Resonic Player is a free for personal use audio player for Microsoft Windows devices. Designed for audio and music playback, Resonic Player plays all popular audio formats as well as midi and music module formats.
Music players are a dime a dozen on Windows and pretty much any operating system out there. A handful of crowd favorites, such as Foobar 2000, AIMP or the more dead than alive Winamp are available and hundreds of audio players that are not nearly as popular.
Windows users can download a portable version of Resonic Player and use it, or download the setup version which integrates the player in Explorer.
The player opens with a clean interface that looks different from most of the players out there. You find a large waveform view at the top and below that a folder and file list browser.
The player displays the drives and folders on the computer right away making it very easy to find and play music using it. A filter for the file list is somewhat hidden on the bottom toolbar. It is handy if you browse a large list of audio files in a directory.
The actual controls, play, pause, stop and so on, sit in the middle between the panes.
Resonic Player supports major audio formats such as wav, mp3, mp4, flac, ogg, or wma among others. You can use it to play midi files and modules, it, xm, s3m, mtm, and mod, as well.
While you cannot use the player to play video, you may use it to play the audio in select video formats such as mp4, wmv or avi.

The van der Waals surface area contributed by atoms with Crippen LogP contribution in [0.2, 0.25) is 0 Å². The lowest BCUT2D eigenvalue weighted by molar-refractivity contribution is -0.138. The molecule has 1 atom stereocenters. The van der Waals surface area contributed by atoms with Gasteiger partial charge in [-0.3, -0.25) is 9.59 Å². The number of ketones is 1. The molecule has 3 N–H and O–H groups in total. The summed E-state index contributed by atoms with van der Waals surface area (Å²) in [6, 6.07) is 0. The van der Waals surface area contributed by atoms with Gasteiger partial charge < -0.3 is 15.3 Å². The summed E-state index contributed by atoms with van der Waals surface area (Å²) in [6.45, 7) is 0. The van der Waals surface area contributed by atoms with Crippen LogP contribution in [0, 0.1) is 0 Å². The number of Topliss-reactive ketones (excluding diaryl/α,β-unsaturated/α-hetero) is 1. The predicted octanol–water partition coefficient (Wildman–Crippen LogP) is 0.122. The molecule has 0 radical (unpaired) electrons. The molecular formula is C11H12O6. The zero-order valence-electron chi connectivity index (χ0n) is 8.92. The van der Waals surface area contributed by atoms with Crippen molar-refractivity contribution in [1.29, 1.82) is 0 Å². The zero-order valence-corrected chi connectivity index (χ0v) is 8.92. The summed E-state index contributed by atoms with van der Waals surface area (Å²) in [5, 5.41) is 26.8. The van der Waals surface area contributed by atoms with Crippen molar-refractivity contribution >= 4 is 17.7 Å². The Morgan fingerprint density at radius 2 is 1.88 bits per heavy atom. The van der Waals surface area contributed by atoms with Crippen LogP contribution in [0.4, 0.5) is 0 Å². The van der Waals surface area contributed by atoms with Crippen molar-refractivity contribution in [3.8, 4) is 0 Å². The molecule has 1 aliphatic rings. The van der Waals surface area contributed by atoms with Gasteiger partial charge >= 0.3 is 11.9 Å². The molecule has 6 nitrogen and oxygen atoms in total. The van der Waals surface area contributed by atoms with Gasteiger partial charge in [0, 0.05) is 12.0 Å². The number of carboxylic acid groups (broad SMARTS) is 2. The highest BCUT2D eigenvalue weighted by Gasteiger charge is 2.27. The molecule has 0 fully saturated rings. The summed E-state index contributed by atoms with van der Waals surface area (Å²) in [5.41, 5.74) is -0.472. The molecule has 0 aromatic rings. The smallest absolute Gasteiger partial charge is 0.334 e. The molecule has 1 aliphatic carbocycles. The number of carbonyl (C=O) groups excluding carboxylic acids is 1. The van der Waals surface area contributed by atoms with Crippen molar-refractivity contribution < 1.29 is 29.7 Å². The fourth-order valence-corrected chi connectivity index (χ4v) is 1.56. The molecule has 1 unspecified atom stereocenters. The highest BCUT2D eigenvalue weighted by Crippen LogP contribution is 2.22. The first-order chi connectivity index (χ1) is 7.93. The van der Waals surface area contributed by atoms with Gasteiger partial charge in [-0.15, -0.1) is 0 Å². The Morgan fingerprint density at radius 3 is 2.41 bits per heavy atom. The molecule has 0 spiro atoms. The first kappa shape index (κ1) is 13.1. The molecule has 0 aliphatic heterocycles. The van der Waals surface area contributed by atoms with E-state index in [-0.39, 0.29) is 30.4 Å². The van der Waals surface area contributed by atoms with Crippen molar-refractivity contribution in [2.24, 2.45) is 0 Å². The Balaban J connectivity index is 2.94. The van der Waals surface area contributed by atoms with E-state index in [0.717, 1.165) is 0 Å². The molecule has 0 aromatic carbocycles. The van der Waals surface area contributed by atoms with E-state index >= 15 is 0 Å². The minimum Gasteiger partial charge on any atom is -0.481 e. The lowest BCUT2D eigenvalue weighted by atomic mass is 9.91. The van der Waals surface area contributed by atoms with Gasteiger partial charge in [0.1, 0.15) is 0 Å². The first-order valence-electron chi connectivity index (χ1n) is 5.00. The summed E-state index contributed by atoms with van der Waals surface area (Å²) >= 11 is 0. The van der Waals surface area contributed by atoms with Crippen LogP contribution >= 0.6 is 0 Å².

Resonic Player supports interface modifications. You can hide the folder browser with a click to give the file list more room.
The player displays the waveform of the audio file that you select, and you may use the mouse to skip to a specific position. Waveform is not the only visualization that Resonic Player supports. The music player supports logarithmic and linear analyzers and music spectrum visualization besides that.
The options list different styles for each visualization to customize the output.
If you dive deeper, you will find other nice to have features that Resonic Player supports. It supports A-B repeats, a sleep mode, volume dimming, seamless looping and support for global shortcuts.
The player is quite versatile but it lacks Internet Radio supports. While that is not an issue for users who use audio players to play local files only, those who like to play Internet Radio may prefer a player that supports it as well.
Resonic Player is a good looking powerful audio and music player for Windows. It is very fast and responsive, and while I would not call it exactly lightweight in terms of memory use, it is still acceptable.
The main thing that keeps me from giving it a 5 star rating is missing Internet Radio support.
Now You: Which audio player do you use?
Ghacks is a technology news blog that was founded in 2005 by Martin Brinkmann. It has since then become one of the most popular tech news sites on the Internet with five authors and regular contributions from freelance writers.